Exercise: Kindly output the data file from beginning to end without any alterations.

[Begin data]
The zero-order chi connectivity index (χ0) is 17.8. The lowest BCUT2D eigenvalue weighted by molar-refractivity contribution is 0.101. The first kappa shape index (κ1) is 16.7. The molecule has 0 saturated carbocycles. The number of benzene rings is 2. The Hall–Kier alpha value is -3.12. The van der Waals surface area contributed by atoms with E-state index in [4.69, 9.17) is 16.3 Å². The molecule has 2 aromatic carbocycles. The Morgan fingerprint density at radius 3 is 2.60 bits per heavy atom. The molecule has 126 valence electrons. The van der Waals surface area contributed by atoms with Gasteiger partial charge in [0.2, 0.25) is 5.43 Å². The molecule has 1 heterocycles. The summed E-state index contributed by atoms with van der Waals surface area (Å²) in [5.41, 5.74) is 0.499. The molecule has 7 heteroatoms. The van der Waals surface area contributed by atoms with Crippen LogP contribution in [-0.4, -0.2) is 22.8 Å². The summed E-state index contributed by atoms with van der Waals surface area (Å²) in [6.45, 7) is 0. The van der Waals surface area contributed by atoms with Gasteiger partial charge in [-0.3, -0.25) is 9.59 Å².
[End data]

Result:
The zero-order chi connectivity index (χ0) is 17.8. The lowest BCUT2D eigenvalue weighted by molar-refractivity contribution is 0.101. The first kappa shape index (κ1) is 16.7. The molecule has 0 saturated carbocycles. The number of benzene rings is 2. The Hall–Kier alpha value is -3.12. The van der Waals surface area contributed by atoms with E-state index in [4.69, 9.17) is 16.3 Å². The molecule has 2 aromatic carbocycles. The Morgan fingerprint density at radius 3 is 2.60 bits per heavy atom. The molecule has 126 valence electrons. The van der Waals surface area contributed by atoms with Gasteiger partial charge in [0.2, 0.25) is 5.43 Å². The molecule has 1 heterocycles. The summed E-state index contributed by atoms with van der Waals surface area (Å²) in [5.41, 5.74) is 0.499. The molecule has 7 heteroatoms. The van der Waals surface area contributed by atoms with Crippen LogP contribution in [-0.4, -0.2) is 22.8 Å². The summed E-state index contributed by atoms with van der Waals surface area (Å²) in [6.45, 7) is 0. The van der Waals surface area contributed by atoms with Gasteiger partial charge in [-0.3, -0.25) is 9.59 Å².